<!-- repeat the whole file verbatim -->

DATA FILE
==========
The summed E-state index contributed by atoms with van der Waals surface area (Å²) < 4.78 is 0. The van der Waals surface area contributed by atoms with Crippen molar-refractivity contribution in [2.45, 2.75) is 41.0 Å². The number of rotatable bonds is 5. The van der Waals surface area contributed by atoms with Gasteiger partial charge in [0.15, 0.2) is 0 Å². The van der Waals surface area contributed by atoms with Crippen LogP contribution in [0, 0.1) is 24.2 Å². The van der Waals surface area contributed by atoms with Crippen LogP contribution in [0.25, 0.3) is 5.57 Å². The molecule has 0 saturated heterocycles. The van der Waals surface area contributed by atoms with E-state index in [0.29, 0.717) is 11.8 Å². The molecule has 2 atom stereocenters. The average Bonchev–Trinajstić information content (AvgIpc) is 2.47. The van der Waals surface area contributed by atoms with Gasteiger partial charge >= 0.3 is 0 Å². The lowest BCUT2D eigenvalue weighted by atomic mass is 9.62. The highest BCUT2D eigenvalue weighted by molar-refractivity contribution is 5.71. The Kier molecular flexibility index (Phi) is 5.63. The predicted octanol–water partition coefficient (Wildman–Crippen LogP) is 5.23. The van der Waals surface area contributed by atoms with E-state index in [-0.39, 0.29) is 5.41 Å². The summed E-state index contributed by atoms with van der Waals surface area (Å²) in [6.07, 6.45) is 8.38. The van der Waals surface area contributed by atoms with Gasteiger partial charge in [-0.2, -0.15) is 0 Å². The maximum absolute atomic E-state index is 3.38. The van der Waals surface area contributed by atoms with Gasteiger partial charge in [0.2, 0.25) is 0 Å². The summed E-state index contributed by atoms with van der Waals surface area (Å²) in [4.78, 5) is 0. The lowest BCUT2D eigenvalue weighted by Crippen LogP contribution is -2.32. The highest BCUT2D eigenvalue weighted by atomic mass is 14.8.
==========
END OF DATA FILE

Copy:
The summed E-state index contributed by atoms with van der Waals surface area (Å²) < 4.78 is 0. The van der Waals surface area contributed by atoms with Crippen molar-refractivity contribution in [2.45, 2.75) is 41.0 Å². The number of rotatable bonds is 5. The van der Waals surface area contributed by atoms with Gasteiger partial charge in [0.15, 0.2) is 0 Å². The van der Waals surface area contributed by atoms with Crippen LogP contribution in [0, 0.1) is 24.2 Å². The van der Waals surface area contributed by atoms with Crippen LogP contribution in [0.25, 0.3) is 5.57 Å². The molecule has 0 saturated heterocycles. The van der Waals surface area contributed by atoms with E-state index in [0.29, 0.717) is 11.8 Å². The molecule has 2 atom stereocenters. The average Bonchev–Trinajstić information content (AvgIpc) is 2.47. The van der Waals surface area contributed by atoms with Gasteiger partial charge >= 0.3 is 0 Å². The lowest BCUT2D eigenvalue weighted by atomic mass is 9.62. The highest BCUT2D eigenvalue weighted by molar-refractivity contribution is 5.71. The Kier molecular flexibility index (Phi) is 5.63. The predicted octanol–water partition coefficient (Wildman–Crippen LogP) is 5.23. The van der Waals surface area contributed by atoms with E-state index in [-0.39, 0.29) is 5.41 Å². The summed E-state index contributed by atoms with van der Waals surface area (Å²) in [6.07, 6.45) is 8.38. The van der Waals surface area contributed by atoms with Gasteiger partial charge in [-0.2, -0.15) is 0 Å². The maximum absolute atomic E-state index is 3.38. The van der Waals surface area contributed by atoms with Gasteiger partial charge in [0.2, 0.25) is 0 Å². The summed E-state index contributed by atoms with van der Waals surface area (Å²) in [4.78, 5) is 0. The lowest BCUT2D eigenvalue weighted by Crippen LogP contribution is -2.32. The highest BCUT2D eigenvalue weighted by atomic mass is 14.8.